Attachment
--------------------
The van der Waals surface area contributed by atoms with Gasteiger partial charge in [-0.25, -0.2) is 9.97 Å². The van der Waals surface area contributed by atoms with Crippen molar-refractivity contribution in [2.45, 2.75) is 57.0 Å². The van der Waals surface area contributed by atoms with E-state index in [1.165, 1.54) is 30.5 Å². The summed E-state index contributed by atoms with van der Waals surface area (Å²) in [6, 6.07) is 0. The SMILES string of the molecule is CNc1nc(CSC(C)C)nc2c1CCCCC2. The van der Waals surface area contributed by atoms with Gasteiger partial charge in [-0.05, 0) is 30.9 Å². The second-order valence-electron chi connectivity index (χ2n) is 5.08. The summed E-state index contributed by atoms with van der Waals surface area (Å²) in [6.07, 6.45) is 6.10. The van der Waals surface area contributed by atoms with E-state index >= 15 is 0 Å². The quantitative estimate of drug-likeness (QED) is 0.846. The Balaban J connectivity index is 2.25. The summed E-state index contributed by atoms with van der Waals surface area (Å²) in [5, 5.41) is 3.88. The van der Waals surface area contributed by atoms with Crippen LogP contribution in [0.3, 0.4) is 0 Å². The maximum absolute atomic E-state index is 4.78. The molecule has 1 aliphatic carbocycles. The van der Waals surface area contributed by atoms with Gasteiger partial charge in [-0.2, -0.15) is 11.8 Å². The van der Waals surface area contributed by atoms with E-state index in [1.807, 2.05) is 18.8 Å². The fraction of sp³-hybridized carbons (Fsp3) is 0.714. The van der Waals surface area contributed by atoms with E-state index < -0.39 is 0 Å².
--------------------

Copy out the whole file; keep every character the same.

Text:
The van der Waals surface area contributed by atoms with Gasteiger partial charge in [-0.25, -0.2) is 9.97 Å². The van der Waals surface area contributed by atoms with Crippen molar-refractivity contribution in [2.45, 2.75) is 57.0 Å². The van der Waals surface area contributed by atoms with E-state index in [1.165, 1.54) is 30.5 Å². The summed E-state index contributed by atoms with van der Waals surface area (Å²) in [6, 6.07) is 0. The SMILES string of the molecule is CNc1nc(CSC(C)C)nc2c1CCCCC2. The van der Waals surface area contributed by atoms with Gasteiger partial charge in [-0.05, 0) is 30.9 Å². The second-order valence-electron chi connectivity index (χ2n) is 5.08. The summed E-state index contributed by atoms with van der Waals surface area (Å²) in [6.07, 6.45) is 6.10. The van der Waals surface area contributed by atoms with E-state index >= 15 is 0 Å². The quantitative estimate of drug-likeness (QED) is 0.846. The Balaban J connectivity index is 2.25. The summed E-state index contributed by atoms with van der Waals surface area (Å²) in [5, 5.41) is 3.88. The van der Waals surface area contributed by atoms with Crippen LogP contribution in [0.3, 0.4) is 0 Å². The maximum absolute atomic E-state index is 4.78. The molecule has 1 aliphatic carbocycles. The van der Waals surface area contributed by atoms with Gasteiger partial charge in [-0.2, -0.15) is 11.8 Å². The van der Waals surface area contributed by atoms with E-state index in [1.807, 2.05) is 18.8 Å². The fraction of sp³-hybridized carbons (Fsp3) is 0.714. The van der Waals surface area contributed by atoms with E-state index < -0.39 is 0 Å².